To encourage the private sector to create pedestrian-friendly environments, there should be a provision for mixed-use developments to shorten distances between homes and places of work, leisure, worship, and learning. By integrating pedestrian policy into infrastructure, transport planning and overall land use development, designating certain areas as “pedestrian-only” areas, and recommending “carbon-neutral” facilities (i.e. solar- powered lights, stairs instead of escalators, natural ventilation instead of air-conditioning). There should be a consideration in changing and adapting stricter and higher national standards for pedestrians, as well as incentives for private developers to adapt more pedestrian-friendly developments. In other parts of the world, like in Brussels, Bogota, and Jakarta, they allocate certain days as “no-car” days, encouraging people to take public transport and/or walk to their destinations.

Key success factors for “hard” measures to work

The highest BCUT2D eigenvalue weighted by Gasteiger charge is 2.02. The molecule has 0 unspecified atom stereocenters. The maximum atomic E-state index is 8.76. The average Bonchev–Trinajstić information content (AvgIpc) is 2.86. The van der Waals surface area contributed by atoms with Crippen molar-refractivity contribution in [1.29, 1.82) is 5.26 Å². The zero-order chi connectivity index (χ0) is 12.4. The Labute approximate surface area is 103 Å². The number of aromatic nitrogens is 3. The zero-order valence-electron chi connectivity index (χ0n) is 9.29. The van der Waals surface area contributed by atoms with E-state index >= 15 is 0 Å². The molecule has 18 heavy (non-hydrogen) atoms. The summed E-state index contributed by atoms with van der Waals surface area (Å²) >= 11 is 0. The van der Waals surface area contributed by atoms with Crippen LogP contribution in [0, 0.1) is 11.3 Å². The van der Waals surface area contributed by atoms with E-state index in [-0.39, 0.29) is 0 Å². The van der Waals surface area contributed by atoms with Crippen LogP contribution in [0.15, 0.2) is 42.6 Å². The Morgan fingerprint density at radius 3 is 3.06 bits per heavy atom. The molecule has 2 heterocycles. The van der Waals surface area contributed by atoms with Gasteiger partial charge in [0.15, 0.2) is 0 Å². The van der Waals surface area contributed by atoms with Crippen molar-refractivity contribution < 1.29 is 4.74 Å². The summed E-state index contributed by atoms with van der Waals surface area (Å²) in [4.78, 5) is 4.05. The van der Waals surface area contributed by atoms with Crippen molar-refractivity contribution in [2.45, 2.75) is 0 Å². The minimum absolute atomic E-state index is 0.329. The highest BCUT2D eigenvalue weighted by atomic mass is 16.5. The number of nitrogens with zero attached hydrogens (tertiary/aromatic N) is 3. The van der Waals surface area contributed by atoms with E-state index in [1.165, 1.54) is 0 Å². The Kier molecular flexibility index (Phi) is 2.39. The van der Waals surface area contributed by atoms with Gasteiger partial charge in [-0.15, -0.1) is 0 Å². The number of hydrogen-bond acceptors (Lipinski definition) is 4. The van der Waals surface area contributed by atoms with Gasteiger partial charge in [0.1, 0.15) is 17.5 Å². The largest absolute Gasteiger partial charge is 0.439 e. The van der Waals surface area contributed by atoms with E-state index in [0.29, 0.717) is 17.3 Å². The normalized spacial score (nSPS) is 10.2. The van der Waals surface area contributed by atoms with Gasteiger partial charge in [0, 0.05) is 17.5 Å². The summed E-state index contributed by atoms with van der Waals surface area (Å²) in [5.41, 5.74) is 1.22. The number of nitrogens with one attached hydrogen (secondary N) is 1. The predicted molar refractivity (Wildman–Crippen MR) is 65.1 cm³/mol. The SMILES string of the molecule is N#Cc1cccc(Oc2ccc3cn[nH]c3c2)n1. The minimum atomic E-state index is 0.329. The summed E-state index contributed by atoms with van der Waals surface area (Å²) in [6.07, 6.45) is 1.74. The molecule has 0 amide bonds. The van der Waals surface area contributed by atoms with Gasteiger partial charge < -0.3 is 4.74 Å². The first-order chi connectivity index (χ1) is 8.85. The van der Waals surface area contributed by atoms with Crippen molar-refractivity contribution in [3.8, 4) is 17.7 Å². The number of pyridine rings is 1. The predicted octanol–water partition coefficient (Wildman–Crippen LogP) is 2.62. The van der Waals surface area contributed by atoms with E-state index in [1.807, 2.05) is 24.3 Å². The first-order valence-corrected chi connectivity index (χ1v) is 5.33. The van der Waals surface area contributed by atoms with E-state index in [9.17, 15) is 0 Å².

While walking is a natural human form of mobility, the environments that people have to traverse vary. When introducing pedestrian access to areas with non-existing pedestrian access, an acceptable modal split among transport options should be implemented. Pedestrian infrastructure for the sake of building such access, without appropriate implementing policy, would lessen effectiveness of infrastructure.

Pedestrian facilities should not exist for and by themselves but should consider that people take other forms of transport to get to their destinations. Importance of the “first 400 meters” and “last 400 meters” of pedestrian travel (400 meters being the average tolerance level of a Filipino pedestrian)

Anecdotal surveys state that Filipinos walk for only 400 meters or approximately a five-minute walk. To encourage Filipino pedestrians to walk longer distances, elevated pedestrian walkways need to be provided with benches or even small shops. These will create a more relaxing or leisurely walking